Ahead of her show and exhibition at SET tonight, we caught up with Aadae to find out about five tracks that have influenced her resplendent and richly textured soundscapes.

Crafting a soaring, vibrant and harmonious blend of infectious pop melodies and Afrobeat rhythms Aadae’s sound exudes an entrancing warmth and vitality. Drawing from her Nigerian heritage along with her experiences of growing up in South London, Aadae’s songwriting is imbued with a certain personal intimacy whilst fully inviting you into her world, as evidenced on her glorious new single ‘Fly Free’.

Speaking on the exhibition and performance, and her exploration of Nigerian South London diaspora on ‘Fly Free’, Aadae expresses “I think personal experiences shape how we all move through this world. For me, growing up in Peckham and being part of a diverse melting pot of cultures is what make living in London special.

Like the music I make, the exhibition I am co-curating is a celebration of multiculturalism. The event is going to be an amazing combo of crowd sourced photographs of people from a variety a different backgrounds to celebrate how diverse and colourful London is and a soundscape and live performance that echoes this theme.

On a very personal level, I will also be documenting my own experiences of South East London. I am inviting people into my way of seeing –  I think it will be interesting as shine a light on some really unique subcultures”.

Ahead of tonight’s performance, get to know Aadae In Five…

Shygirl – Ukers

There is something so brilliantly primal about this song that really works – its like advanced nursery rhyme for adults. This is one of my favourite releases of the year because sonically it has the perfect balance of everything that I find relevant – rhythm, beat, flow, cadence with a healthy dose of wit. 

Sudan Archives – Nont for Sale

I love the way Sudan Archives keeps me in suspense but somehow never seem to fail. ‘Nont for Sale’ channels the spirit of Sudanese fiddler music that sounds and feels to familiar to me – it reminds me of West African kora music. The blend of soul and electronics with a north African slant is one of the most refreshing and exciting sounds out at the moment.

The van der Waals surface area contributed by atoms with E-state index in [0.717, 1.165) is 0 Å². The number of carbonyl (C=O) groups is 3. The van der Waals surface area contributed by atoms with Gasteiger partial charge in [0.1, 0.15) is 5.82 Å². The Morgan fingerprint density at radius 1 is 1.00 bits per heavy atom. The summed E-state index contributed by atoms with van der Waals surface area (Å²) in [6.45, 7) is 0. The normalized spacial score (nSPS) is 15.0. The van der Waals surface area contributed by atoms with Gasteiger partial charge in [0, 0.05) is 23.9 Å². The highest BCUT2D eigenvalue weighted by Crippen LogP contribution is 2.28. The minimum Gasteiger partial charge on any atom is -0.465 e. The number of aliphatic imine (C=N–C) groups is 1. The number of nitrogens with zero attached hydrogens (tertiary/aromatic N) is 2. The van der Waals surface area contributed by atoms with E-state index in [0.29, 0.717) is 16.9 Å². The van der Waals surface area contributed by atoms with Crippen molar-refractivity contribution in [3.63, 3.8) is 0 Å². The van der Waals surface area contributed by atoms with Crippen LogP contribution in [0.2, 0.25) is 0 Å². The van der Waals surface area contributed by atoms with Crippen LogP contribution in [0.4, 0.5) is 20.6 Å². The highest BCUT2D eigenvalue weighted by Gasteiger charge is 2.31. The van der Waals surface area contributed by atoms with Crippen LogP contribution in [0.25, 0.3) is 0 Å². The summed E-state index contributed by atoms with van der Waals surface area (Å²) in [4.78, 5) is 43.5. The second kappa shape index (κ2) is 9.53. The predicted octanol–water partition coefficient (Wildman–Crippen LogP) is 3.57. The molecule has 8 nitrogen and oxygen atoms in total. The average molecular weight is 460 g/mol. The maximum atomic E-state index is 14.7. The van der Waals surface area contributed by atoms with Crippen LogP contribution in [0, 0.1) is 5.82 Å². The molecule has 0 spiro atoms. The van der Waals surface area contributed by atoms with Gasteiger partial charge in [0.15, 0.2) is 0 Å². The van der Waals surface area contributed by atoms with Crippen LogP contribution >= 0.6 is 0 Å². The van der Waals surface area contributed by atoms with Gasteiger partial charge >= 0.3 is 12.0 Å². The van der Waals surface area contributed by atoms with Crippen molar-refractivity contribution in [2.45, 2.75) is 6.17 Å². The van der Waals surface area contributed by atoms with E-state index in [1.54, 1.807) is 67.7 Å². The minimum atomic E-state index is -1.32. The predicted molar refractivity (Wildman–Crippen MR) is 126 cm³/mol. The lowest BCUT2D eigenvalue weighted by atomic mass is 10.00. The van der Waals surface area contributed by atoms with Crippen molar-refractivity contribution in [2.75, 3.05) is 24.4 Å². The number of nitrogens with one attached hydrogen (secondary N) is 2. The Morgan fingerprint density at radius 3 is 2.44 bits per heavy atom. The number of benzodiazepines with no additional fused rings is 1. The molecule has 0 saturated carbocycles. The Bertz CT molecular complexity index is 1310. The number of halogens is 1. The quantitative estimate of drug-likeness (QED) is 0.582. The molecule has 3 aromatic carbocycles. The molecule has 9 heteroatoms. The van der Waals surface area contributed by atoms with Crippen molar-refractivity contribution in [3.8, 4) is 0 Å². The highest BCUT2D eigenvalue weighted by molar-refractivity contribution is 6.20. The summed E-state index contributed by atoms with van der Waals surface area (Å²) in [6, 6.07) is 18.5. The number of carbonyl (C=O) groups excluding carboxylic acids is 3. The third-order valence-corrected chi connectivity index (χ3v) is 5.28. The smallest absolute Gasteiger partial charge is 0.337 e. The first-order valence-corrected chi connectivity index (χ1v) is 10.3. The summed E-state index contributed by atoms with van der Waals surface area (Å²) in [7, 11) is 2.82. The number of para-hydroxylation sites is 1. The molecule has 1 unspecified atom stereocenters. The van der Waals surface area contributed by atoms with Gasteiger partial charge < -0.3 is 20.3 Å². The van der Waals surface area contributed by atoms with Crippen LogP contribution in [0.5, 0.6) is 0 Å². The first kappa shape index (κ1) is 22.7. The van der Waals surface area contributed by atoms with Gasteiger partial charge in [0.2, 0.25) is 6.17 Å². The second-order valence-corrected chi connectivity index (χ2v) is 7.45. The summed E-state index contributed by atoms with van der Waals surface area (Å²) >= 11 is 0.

Kano – SYM

‘SYM’ is so lyrically poignant as Kano shares a truth that extends far beyond his own experiences. This song acts as mouthpiece to bring awareness to the Black British migrant struggle in the most personal way. The strength in Kano’s pen and musical energy on ‘SYM’ is absolutely undeniable in the best of ways.

Ninola – Boda Sodiq

‘Boda Sodiq’ is easily one of my favourite songs of the year. This track solidifies Ninola’s status as Afro-house queen. It is a blend of House and Dance, Highlife guitar rifts, west African polyrhythms with a singing style reminiscent of Nigerian Fuji/Waka music – this is a fresh take on the Afrobeats sound.  

Sister Nancy – Bam Bam

Bam Bam is and has always been such a classic dub record that will never get old. Sister Nancy brings so much swag to this song, it has such an infectious bassline and memorable topline, it is impossible not to sing along. 

Aadae plays Set Space in Dalston tonight, last tickets here.